1. A method of automatically generating a three-dimensional (3D) video of a scene, the method comprising: measuring a first plurality of 3D coordinates of the scene with a 3D measuring instrument placed in a first frame of reference, the 3D instrument being placed in a first position; measuring a second plurality of 3D coordinates of the scene with the 3D measuring instrument placed in a second frame of reference, the 3D instrument being placed in a second position different than the first position; registering the first plurality of 3D coordinates and the second plurality of 3D coordinates together in a common plurality of 3D coordinates, the common plurality of 3D coordinates being in a common frame of reference; determining by a processor a trajectory path, the trajectory path having a plurality of trajectory poses for a corresponding plurality of trajectory points on the trajectory path, each trajectory pose having a trajectory position and a corresponding trajectory direction, the trajectory path and the plurality of trajectory poses based at least in part on the first position, the second position, and a first mathematical algorithm; generating for each trajectory point a two-dimensional (2D) image based at least in part on the corresponding trajectory pose and the common plurality of 3D coordinates; generating the video based at least in part on the generated 2D images; and displaying the video on a display device.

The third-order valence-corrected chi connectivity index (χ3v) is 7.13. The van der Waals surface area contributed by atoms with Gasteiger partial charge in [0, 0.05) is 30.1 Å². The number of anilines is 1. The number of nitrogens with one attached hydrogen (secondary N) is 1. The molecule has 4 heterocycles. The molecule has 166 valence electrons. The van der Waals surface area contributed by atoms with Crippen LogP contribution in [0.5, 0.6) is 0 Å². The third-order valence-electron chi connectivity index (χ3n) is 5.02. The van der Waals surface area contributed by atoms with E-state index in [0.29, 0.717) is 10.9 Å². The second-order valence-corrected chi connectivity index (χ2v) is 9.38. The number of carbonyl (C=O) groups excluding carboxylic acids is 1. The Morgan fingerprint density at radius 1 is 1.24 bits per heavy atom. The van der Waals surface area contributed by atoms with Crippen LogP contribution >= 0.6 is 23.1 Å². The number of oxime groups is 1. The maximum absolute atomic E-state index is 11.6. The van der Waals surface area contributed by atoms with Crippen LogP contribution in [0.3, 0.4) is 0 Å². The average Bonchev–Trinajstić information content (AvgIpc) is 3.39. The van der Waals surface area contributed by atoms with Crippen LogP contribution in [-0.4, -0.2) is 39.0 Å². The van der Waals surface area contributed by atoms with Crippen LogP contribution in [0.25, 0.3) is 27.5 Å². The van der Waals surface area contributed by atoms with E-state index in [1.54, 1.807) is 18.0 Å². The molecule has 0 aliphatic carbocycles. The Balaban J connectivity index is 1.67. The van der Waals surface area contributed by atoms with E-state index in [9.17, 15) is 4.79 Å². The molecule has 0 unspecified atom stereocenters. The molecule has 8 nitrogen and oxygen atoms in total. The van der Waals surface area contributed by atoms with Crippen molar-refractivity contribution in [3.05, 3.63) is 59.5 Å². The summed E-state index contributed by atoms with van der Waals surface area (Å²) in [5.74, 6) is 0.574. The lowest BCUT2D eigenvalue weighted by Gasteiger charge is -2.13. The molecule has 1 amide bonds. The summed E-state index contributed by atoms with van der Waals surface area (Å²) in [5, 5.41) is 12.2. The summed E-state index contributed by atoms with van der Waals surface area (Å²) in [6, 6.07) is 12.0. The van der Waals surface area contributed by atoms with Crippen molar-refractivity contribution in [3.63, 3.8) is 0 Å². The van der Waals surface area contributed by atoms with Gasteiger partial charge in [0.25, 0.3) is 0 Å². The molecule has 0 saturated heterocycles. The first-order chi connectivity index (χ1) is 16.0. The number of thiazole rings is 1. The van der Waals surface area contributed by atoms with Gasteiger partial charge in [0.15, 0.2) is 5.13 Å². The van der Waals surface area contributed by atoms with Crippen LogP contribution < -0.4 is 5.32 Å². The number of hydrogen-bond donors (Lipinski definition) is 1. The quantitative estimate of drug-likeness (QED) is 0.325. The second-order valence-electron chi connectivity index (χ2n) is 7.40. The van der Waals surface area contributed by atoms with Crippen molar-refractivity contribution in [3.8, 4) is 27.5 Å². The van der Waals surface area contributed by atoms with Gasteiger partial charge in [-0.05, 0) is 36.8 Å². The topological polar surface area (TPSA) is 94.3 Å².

2. The method of claim 1 wherein, in determining by a processor a trajectory path, the first mathematical algorithm includes placing some of the plurality of trajectory points at equal intervals along a straight line connecting the first position and the second position.